In the fight between President Obama and Mitt Romney, the decision key swing voters face is between the devil they know and the devil they don't.
That's the takeaway from two focus groups conducted this week in Denver and Phoenix, where undecided voters wrestled with the choice ahead of them. And it should be enough to keep both Obama's and Romney's top strategists awake at night. National Journal watched the focus groups online; the participants' last names were not given.
"With Obama, you're probably just going to get the same thing for the next four years. With Romney, it could either go much better or it could go spectacularly worse. Or it could stay the same, I have no clue," said Catherine, a mother of a 3-year old in Denver.
Twenty women sat for interviews as part of a series of focus groups funded by Wal-Mart Stores and conducted by a bipartisan team of pollsters -- Democrat Margie Omero and Republican Alex Bratty. And all 20 interviewees are strongly skeptical of both candidates.
Obama's first term has left them discouraged and disappointed. Many still like him personally, but the struggling economy, the new health care law, and a host of less prominent issues give them a sense that the president is in over his head. Asked to name something Obama has done well, both groups of women paused, then laughed nervously. The Denver group suggested first lady Michelle Obama's focus on fitness, while one participant in the Phoenix group tentatively praised the Nobel Peace Prize Obama won in 2009.
"He's promised a lot of change, and the change that I saw was negative change versus positive change. So I'm disappointed I voted for him," said April, one of the participants in Phoenix.
And even the favorable light in which most voters see Obama is beginning to fade. While many said they believe Obama cares more about the middle class, some called him a "celebrity" or a "rock star" -- and not in a positive way.
"When they asked him the other day what would you have done differently, he said, 'I didn't tell my story right.' It's like, you didn't get it all right. It wasn't just a lack of being able to tell his story to me. You just did a lot of things wrong. He needs to be a little more humble," said one Denver woman.
But the portrait they paint of Romney is just as bad. Asked to describe the Republican nominee in a single word or phrase, the overwhelming number of responses were negative: Greedy, slick, opportunist, underhanded.
"He is the establishment. He is the white, rich, rich family, educated white male who has his own interests at heart," said Jacinda, a Phoenix mother of one.
And it's clear the Obama campaign's efforts to define their opponent are working. Several women brought up Romney's time at Bain Capital; an incident in which he forcibly cut a classmate's hair while in school; Seamus, Romney's dog; and Romney's taxes.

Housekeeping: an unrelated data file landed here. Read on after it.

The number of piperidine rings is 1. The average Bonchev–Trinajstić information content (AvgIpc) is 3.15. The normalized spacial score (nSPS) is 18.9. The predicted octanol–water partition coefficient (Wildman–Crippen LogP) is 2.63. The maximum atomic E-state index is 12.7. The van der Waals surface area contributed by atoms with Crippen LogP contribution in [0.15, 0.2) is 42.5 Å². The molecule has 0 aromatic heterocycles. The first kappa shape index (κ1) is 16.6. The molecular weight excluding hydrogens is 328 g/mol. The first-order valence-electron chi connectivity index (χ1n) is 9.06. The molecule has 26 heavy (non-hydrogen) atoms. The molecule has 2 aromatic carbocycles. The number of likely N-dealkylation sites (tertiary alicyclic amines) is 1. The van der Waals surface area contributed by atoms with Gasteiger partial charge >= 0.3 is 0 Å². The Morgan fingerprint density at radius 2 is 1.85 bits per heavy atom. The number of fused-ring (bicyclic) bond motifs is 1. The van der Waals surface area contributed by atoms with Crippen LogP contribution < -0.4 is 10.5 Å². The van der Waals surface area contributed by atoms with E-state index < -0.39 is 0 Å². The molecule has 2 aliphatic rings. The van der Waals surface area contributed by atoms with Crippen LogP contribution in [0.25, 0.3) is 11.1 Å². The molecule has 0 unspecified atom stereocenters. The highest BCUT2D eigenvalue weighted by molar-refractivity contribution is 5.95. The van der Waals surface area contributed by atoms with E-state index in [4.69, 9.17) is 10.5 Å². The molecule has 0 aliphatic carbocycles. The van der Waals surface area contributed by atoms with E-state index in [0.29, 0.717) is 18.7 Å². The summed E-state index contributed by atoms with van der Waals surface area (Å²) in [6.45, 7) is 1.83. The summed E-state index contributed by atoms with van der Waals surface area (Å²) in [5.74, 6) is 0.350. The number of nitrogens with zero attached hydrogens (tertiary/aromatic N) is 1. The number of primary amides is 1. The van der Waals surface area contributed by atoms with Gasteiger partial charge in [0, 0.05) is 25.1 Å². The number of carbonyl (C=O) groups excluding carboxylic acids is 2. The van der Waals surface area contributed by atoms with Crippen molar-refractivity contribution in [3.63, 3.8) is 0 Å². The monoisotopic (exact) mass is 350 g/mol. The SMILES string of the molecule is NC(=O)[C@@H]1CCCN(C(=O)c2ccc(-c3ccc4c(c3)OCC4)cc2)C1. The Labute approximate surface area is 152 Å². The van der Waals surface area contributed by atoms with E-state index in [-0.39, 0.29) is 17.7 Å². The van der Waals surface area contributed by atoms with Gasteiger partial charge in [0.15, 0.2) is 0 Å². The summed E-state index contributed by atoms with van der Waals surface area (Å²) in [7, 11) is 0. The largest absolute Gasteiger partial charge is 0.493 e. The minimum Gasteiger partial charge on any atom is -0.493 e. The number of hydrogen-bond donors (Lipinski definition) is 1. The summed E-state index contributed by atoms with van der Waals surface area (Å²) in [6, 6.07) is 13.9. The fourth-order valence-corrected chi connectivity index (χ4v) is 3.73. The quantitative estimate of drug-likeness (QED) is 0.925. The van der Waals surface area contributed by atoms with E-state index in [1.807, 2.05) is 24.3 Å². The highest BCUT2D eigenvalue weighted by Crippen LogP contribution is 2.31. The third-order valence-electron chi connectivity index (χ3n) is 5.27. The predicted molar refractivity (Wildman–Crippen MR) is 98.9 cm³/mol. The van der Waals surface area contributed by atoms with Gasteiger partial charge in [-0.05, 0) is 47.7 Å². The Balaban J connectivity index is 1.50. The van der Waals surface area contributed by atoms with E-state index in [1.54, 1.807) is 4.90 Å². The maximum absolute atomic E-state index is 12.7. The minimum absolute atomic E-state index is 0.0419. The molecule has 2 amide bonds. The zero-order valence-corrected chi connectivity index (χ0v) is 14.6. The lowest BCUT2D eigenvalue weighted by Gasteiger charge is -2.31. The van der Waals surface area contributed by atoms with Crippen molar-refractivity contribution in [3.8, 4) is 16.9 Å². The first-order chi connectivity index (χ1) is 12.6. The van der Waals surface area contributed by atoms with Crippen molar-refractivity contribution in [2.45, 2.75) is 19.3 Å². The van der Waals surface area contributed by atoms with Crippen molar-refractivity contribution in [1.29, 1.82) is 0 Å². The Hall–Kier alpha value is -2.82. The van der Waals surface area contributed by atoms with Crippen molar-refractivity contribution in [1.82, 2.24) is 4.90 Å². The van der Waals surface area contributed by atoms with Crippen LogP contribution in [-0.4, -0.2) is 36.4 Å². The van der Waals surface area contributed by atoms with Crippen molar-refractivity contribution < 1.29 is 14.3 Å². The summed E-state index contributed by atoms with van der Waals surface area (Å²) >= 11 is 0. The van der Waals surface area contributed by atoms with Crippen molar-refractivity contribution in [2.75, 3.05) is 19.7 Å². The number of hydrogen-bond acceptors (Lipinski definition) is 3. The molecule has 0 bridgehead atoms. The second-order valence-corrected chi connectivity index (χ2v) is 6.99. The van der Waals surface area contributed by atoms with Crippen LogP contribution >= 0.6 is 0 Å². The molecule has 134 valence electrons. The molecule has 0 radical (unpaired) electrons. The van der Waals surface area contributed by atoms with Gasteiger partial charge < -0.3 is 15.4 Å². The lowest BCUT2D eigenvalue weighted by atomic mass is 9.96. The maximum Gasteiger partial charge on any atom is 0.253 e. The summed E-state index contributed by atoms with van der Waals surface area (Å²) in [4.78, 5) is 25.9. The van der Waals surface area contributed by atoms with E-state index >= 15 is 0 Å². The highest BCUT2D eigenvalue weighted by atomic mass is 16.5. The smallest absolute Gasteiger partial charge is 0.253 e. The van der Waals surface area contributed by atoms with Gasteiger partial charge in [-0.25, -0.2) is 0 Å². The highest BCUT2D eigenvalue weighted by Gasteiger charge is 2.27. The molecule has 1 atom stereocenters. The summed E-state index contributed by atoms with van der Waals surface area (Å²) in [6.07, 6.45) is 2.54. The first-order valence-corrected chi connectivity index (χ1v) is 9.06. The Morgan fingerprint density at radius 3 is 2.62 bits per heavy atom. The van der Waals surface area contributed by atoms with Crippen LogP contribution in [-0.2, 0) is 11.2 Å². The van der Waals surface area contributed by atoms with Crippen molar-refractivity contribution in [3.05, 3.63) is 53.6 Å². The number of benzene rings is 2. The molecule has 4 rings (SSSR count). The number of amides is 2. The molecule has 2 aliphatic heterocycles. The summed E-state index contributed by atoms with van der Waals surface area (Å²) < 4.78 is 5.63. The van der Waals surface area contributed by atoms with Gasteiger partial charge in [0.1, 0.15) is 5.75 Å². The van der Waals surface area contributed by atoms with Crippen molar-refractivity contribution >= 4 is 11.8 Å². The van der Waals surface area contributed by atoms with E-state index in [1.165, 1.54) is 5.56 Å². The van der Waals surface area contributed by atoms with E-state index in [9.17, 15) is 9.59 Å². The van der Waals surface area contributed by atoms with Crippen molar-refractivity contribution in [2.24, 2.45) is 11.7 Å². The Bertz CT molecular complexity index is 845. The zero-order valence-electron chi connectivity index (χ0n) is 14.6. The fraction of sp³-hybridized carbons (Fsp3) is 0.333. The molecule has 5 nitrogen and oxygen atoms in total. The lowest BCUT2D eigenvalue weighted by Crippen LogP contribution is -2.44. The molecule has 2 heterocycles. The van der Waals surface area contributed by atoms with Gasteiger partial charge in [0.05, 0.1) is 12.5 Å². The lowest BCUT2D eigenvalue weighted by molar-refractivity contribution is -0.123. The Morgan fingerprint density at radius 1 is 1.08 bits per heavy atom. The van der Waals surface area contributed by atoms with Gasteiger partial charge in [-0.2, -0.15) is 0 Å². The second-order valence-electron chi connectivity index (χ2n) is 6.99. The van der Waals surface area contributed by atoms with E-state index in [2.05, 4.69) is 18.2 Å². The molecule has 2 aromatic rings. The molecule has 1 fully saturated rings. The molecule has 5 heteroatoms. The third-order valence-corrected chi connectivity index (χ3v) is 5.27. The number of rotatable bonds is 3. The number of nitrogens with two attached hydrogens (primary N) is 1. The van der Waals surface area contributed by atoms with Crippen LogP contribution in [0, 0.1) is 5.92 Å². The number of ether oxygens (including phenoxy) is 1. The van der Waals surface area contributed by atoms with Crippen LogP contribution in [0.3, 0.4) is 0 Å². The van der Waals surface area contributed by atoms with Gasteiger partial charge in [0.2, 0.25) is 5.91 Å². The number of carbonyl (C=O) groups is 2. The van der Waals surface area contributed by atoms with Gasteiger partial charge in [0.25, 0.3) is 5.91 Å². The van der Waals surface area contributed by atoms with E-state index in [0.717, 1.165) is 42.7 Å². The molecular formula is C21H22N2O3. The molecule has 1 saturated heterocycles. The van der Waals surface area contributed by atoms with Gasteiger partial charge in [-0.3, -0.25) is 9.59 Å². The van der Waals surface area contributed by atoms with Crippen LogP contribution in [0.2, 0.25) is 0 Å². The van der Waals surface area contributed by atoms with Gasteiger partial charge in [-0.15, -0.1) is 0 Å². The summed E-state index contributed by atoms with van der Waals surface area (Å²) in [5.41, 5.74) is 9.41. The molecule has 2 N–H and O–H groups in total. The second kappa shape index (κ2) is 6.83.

"Anybody who pays 13 percent, it's because they either have an LLC business established and their routing their taxes through so they can get the lowest possible, and that's really not connecting," said Nicole, a Phoenix woman who works in the defense industry, referring to an interview Romney gave this week with ABC News's David Muir. "We're still in a recession, and so you really need to connect with people that have lost their jobs, and at the same time apply your business sense for future growth."
Those unfavorable impressions track with public polling, which shows that voters have an increasingly negative perception of both candidates. A poll conducted for NBC News and The Wall Street Journal in mid-July shows that 43 percent of voters view Obama in a negative light, the highest level of his presidency. Four in 10 voters have a negative view of Romney -- more than the 35 percent who view him in a positive light.
Their negative ratings have shot up as both sides run hard-hitting and overwhelmingly negative advertisements. Those ads have some people turning off the television, and others tuning out of the campaign altogether. "They're just trying to cut each other's throats," said Misty, a Denver mother of two.
The tone and tenor of the campaign colors the choice before undecided voters, and the way they will make that choice.
"I kind of feel like I'm waiting for one of them to make a big mistake. At this point, I don't know what they can honestly say that would really convince me to be like, 'Yay, I'm going to vote for him.' But if one of the two of them made a massive blunder, I'd be like, `Well, OK, I guess I'm not so much want[ing] to vote for A, but I really don't want to vote for B,'" Catherine said.
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